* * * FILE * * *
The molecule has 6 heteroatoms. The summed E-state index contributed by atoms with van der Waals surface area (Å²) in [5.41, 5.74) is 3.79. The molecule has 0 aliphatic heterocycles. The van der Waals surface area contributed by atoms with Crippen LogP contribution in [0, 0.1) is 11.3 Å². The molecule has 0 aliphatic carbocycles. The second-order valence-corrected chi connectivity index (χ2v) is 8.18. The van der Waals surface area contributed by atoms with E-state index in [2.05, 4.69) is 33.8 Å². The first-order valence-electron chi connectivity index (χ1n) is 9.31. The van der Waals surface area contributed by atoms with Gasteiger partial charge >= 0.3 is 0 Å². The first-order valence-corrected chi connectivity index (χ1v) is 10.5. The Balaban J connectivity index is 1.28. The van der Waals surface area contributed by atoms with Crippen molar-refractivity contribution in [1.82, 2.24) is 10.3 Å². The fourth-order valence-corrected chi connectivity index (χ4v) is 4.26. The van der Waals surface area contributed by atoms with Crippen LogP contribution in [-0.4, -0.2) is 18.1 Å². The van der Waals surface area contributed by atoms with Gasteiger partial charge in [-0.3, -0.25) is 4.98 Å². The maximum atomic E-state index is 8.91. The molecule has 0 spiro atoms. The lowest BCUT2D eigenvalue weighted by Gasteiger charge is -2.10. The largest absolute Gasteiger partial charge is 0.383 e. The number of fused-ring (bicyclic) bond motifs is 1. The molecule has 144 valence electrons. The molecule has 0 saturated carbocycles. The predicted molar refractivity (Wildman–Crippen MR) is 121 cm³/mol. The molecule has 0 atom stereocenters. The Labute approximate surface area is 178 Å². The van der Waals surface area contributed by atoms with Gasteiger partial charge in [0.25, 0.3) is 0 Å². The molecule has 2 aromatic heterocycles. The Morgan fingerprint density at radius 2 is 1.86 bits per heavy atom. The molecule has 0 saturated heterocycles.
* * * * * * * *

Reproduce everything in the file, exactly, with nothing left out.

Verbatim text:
The molecule has 6 heteroatoms. The summed E-state index contributed by atoms with van der Waals surface area (Å²) in [5.41, 5.74) is 3.79. The molecule has 0 aliphatic heterocycles. The van der Waals surface area contributed by atoms with Crippen LogP contribution in [0, 0.1) is 11.3 Å². The molecule has 0 aliphatic carbocycles. The second-order valence-corrected chi connectivity index (χ2v) is 8.18. The van der Waals surface area contributed by atoms with E-state index in [2.05, 4.69) is 33.8 Å². The first-order valence-electron chi connectivity index (χ1n) is 9.31. The van der Waals surface area contributed by atoms with Gasteiger partial charge >= 0.3 is 0 Å². The first-order valence-corrected chi connectivity index (χ1v) is 10.5. The Balaban J connectivity index is 1.28. The van der Waals surface area contributed by atoms with Crippen molar-refractivity contribution in [1.82, 2.24) is 10.3 Å². The fourth-order valence-corrected chi connectivity index (χ4v) is 4.26. The van der Waals surface area contributed by atoms with Crippen LogP contribution in [-0.4, -0.2) is 18.1 Å². The van der Waals surface area contributed by atoms with Gasteiger partial charge in [-0.3, -0.25) is 4.98 Å². The maximum atomic E-state index is 8.91. The molecule has 0 spiro atoms. The lowest BCUT2D eigenvalue weighted by Gasteiger charge is -2.10. The largest absolute Gasteiger partial charge is 0.383 e. The number of fused-ring (bicyclic) bond motifs is 1. The molecule has 144 valence electrons. The molecule has 0 saturated carbocycles. The predicted molar refractivity (Wildman–Crippen MR) is 121 cm³/mol. The molecule has 0 atom stereocenters. The Labute approximate surface area is 178 Å². The van der Waals surface area contributed by atoms with Gasteiger partial charge in [0.25, 0.3) is 0 Å². The molecule has 2 aromatic heterocycles. The Morgan fingerprint density at radius 2 is 1.86 bits per heavy atom. The molecule has 0 saturated heterocycles.